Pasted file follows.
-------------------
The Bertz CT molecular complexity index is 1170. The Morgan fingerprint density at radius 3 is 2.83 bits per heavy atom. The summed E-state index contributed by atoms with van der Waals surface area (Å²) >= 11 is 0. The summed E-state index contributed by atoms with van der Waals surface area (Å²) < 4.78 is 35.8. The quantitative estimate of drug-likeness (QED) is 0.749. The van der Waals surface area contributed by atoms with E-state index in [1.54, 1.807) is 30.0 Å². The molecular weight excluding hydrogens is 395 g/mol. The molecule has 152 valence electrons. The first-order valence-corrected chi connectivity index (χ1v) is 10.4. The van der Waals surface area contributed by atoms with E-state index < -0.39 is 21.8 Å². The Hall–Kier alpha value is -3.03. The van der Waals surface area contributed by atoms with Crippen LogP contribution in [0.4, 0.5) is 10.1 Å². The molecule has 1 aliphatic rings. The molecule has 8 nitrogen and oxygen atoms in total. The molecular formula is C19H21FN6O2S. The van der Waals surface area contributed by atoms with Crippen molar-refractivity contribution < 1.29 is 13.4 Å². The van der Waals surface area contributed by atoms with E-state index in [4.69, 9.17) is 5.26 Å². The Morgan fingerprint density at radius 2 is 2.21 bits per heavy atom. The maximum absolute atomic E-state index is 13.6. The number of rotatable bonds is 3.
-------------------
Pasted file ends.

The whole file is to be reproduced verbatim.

The Bertz CT molecular complexity index is 1170. The Morgan fingerprint density at radius 3 is 2.83 bits per heavy atom. The summed E-state index contributed by atoms with van der Waals surface area (Å²) >= 11 is 0. The summed E-state index contributed by atoms with van der Waals surface area (Å²) < 4.78 is 35.8. The quantitative estimate of drug-likeness (QED) is 0.749. The van der Waals surface area contributed by atoms with E-state index in [1.54, 1.807) is 30.0 Å². The molecular weight excluding hydrogens is 395 g/mol. The molecule has 152 valence electrons. The first-order valence-corrected chi connectivity index (χ1v) is 10.4. The van der Waals surface area contributed by atoms with E-state index < -0.39 is 21.8 Å². The Hall–Kier alpha value is -3.03. The van der Waals surface area contributed by atoms with Crippen LogP contribution in [0.4, 0.5) is 10.1 Å². The molecule has 1 aliphatic rings. The molecule has 8 nitrogen and oxygen atoms in total. The molecular formula is C19H21FN6O2S. The van der Waals surface area contributed by atoms with Crippen molar-refractivity contribution < 1.29 is 13.4 Å². The van der Waals surface area contributed by atoms with E-state index in [4.69, 9.17) is 5.26 Å². The Morgan fingerprint density at radius 2 is 2.21 bits per heavy atom. The maximum absolute atomic E-state index is 13.6. The number of rotatable bonds is 3.